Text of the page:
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I Interesting property of idempotent 10-adic number

  1. Jul 6, 2016 #1
    We build a special number from ##5##, by squaring it, appending the next digit of the square to it and repeating the steps.

    ##5^2=25.## The next digit is 2, which is added to 5 to give 25.

    ##25^2=625.## The next digit is 6, which is added to 25 to give 625.

    ##625^2=390625.## The next digit is 0, which is added to 625 to give 0625.

    ##0625^2=390625.## The next digit is 9, which is added to 0625 to give 90625.

    ##90625^2=8212890625.## The next digit is 8, which is added to 90625 to give 890625.

    We end up with the special number ##F=\,...\,4106619977392256259918212890625.##

    Why is it that the number in every step shares the same digits as its square? In other words, prove the existence of this number.

    Source: https://divisbyzero.com/2008/12/29/a-10-adic-number-that-is-a-zero-divisor/
    (The article mentioned that the digit 6 can be used. But I don't think so because ##36\times36=1296##, which doesn't end with 36.)
     
    Last edited: Jul 6, 2016
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  3. Jul 6, 2016 #2

    micromass

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    The number seems to be the limit ##L=\lim_{n\rightarrow +\infty} 5^{2^n}##. We see that
    [tex]L^2 = \lim_{n\rightarrow +\infty} (5^{2^n})^2 = \lim_{n\rightarrow +\infty} 5^{2^{n+1}} = L[/tex]
    So ##L^2 = L## meaning that your number is ##L=0## or ##L = 1##.

    We see that
    [tex]|5^{2^n}|_{10} = 1~\text{and}~|5^{2^n} - 1|_{10} = 1[/tex]
    so the sequence doesn't converge. It does converge in the ##5##-adic numbers:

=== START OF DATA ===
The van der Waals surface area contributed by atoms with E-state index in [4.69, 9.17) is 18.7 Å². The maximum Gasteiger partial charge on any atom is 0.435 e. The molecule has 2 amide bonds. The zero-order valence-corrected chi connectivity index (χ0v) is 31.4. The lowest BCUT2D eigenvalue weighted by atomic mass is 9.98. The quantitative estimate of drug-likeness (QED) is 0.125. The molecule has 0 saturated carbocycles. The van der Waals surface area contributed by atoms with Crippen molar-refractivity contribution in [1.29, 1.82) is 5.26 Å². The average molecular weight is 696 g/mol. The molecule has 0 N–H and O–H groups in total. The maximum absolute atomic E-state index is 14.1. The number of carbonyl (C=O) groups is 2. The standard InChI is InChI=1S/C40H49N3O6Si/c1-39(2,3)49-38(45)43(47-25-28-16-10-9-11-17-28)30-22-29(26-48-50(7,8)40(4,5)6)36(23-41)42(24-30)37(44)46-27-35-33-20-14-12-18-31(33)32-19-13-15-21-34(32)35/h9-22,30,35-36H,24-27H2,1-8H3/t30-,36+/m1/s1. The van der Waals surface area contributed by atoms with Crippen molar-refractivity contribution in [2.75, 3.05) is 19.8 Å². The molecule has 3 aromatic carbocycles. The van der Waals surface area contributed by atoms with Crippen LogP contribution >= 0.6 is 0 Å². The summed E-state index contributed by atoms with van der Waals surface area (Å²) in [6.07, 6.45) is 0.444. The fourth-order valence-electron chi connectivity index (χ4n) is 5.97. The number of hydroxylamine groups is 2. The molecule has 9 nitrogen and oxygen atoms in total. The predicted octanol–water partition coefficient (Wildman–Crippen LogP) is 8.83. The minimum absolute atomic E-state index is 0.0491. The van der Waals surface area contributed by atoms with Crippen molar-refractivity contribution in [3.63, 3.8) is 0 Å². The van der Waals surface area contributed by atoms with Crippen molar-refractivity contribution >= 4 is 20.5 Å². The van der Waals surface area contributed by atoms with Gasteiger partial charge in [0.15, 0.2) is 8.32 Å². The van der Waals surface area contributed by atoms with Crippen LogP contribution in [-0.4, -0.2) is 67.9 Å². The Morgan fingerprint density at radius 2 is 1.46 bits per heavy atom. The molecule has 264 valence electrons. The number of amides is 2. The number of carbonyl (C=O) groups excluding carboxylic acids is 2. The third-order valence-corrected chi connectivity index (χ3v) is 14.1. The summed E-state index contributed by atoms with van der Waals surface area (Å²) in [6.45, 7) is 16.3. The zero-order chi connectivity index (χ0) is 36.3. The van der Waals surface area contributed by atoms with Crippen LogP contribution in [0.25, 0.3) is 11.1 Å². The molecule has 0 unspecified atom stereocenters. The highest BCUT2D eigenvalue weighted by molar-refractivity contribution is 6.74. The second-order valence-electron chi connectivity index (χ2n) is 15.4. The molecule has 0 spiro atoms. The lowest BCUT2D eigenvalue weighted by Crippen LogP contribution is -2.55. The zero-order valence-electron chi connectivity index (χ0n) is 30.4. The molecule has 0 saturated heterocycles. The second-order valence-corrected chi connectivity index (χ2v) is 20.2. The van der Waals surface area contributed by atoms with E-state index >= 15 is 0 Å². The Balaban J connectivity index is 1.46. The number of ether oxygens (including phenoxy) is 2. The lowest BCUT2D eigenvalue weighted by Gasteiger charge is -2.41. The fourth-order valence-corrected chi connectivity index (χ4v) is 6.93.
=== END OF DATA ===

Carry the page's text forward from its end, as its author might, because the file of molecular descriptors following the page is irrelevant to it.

[tex]|5^{2^n}|_5 = 2^{-n}[/tex]
    So your number equals ##0## in the ##5##-adic numbers.

    EDIT: the number does exist in the ##10##-adic numbers. The ##10##-adics are not an integral domain so ##L^2 = L~\Rightarrow~L\in \{0,1\}## is not valid. The number doesn't seem to be a rational number though
     
  4. Jul 6, 2016 #3
    I am not familiar with p-adic numbers. Could this be proved without using p-adic numbers?
     
    Last edited: Jul 6, 2016
  5. Jul 6, 2016 #4
    ##625^2=390625## but ##F## ends with ##890625##. So I think ##F## may not be the limit ##L##.
     
  6. Jul 6, 2016 #5

    micromass

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    Yes, you're right. I misunderstood the OP.
     
  7. Jul 6, 2016 #6

    micromass

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    OK, so let ##a_n## be the number formed by the first ##n## digits of ##F##. We know by construction that the ##nth## digit of ##a_n## is the ##n##th digit of ##a_{n-1}^2##. We prove by induction that the first ##n## digits of ##a_n^2## equal ##a_n##.

    We can obviously write ##a_n = x 10^n + a_{n-1}##. Squaring gives us
    [tex]a_n^2 = x^2 10^{2n} + 2x10^n a_{n-1} + a_{n-1}^2[/tex]
    We are interested in the first ##n## digits of this number. The number ##x^2 10^{2n}## has a zero on its first ##2n## digits, so it plays no role. The first ##n-1## digits of ##2x10^n a_{n-1}## are zero. The ##n##th digit of this number is the first digit of ##2xa_{n-1}##. But since the first digit of ##a_{n-1}## is ##5##, we get that this first digit is the first digit of ##2\cdot 5\cdot x##, that is: the first digit is ##0##.

    So the first ##n## digits of ##a_n^2## are the first ##n## digits of ##a_{n-1}^2##, like we wanted.
     
  8. Jul 6, 2016 #7
    ##a_2=25=2(10)+5=2(10^1)+a_1##.

    So ##a_n = x 10^{n-1} + a_{n-1}##.

    Right?
     
  9. Jul 6, 2016 #8

    micromass

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    Right sorry, I should have proof read it. But the proof still goes through modulo these notational errors.
     
  10. Jul 6, 2016 #9

    micromass

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    Using the same proof, I discovered a similar number:

    [tex]2^5 = \mathbf{32},~32^5 = 33554\mathbf{432},~432^5 = 1504591950\mathbf{6432}, ...[/tex]
     
  11. Jul 6, 2016 #10

    mfb

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    The proof needs a slight modification, and relies on the ending number being 5 to make 2x*5 a multiple of 10.
    That also explains why it works with 5 but not with 6.

    The fifth power, starting with 2, also works because then 5x*2 is a multiple of 10. Apart from higher powers (^10, ^15, ... with 2, or ^4, ^6, ... with 5) that should be all we have in the decimal system. Other bases lead to similar results. Start with a divisor in this system, then use a power such that starting number * power is a multiple of the base.
     
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